According to the Merck Manuals, metatarsophalangeal (MTP) joint pain--or pain at the location where the foot joins the toes--is a form of metatarsalgia. Other common types of metatarsalgia include Freiberg's disease, Morton's neuroma and sesamoiditis. MTP joint pain often arises from tissue changes on the sole due to faulty foot biomechanics or inappropriate footwear. MTP joint pain symptoms include pain with walking and tenderness upon palpation of the problematic area. MTP joint pain can often be relieved using simple, conservative approaches to foot care.
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Use Appropriate Footwear
To decrease the discomfort associated with MTP joint pain, especially hallux limitus--which is a stiff big toe--the American Academy of Orthopaedic Surgeons recommends wearing a shoe with a large toe box and minimal or no heel elevation. Shoes featuring large toe boxes and minimal or no heel elevation help reduce the pressure on the toes. High-heeled shoes are particularly problematic for the MTP joints, and typically exacerbate the symptoms associated with MTP joint pain. Dr. Ray McClanahan, a sports podiatrist based in Portland, Oregon, believes that returning the foot to its natural anatomical position--with toes evenly spaced and widely splayed--is an important consideration in the treatment of MTP joint pain. According to Dr. McClanahan, the type of footwear a person uses, along with other therapies, can significantly decrease MTP joint pain. Consider wearing shoes that allow the foot to act like a barefoot inside the shoe, and avoid shoes with heel elevation, toe spring and tapering toe boxes.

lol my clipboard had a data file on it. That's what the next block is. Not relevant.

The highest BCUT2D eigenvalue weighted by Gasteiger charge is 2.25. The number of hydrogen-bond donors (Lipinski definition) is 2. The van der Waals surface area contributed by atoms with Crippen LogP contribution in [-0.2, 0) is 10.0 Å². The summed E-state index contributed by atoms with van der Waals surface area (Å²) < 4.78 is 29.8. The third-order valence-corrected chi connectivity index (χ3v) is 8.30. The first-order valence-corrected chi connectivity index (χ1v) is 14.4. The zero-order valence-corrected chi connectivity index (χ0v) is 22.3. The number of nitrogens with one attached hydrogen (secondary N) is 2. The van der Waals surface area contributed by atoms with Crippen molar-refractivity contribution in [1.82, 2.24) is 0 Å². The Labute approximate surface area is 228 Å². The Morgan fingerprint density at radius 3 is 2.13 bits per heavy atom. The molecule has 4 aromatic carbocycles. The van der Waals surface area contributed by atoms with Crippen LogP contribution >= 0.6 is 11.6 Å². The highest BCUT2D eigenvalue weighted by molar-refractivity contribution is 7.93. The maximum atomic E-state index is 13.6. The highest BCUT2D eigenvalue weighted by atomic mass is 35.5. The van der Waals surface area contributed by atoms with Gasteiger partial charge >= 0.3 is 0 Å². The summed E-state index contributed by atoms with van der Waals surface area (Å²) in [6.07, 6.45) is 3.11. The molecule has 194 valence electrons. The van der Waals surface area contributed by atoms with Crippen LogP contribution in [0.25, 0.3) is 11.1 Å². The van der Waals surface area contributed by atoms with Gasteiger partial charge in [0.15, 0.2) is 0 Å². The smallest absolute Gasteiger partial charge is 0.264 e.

Use Metatarsal Pads
Appropriate foot pads can help relieve MTP joint pain, along with improving foot function and rehabilitating the foot after years of conventional footwear use. Metatarsal pads are one of the most effective pads to help reduce MTP joint pain. According to Dr. Phyllis A. Ragley, a podiatrist and a Fellow of the American Society of Podiatric Surgeons, metatarsal pads are often used to treat metatarsalgia, including MTP joint pain. Metatarsal pads reduce MTP joint pain by spreading the foot's transverse arch and forefoot, which reduces the focal pressure on the problematic area. They also have a leveling effect on the toes and encourage the return of the forefoot fat pad--which, in many people, has slipped forward due to wearing shoes with excessive toe spring--to a position that comfortably supports the heads of the metatarsal bones from impact during gait. Metatarsal pads are placed inside the shoe, just behind the ball of the foot.
Try Conservative Care Modalities
According to a 2005 review article published in the journal "Acta Orthopaedica Belgica," a first round of care for metatarsalgia, including MTP joint pain, should incorporate conservative care modalities, such as footwear modifications and massage therapy. The review adds that foot hot-and-cold contrast baths, along with topical anesthetics, foot elevation, massage and activity modification, may be helpful in reducing metatarsalgia-related pain or discomfort. Foot massage targeting the problematic area may relieve swelling and pressure, boost local circulation and reduce pain. Metatarsalgia and MTP joint pain that's not caused by a fracture or stress fracture may respond well to certain types of physical therapy, including ultrasound and rehabilitative exercises.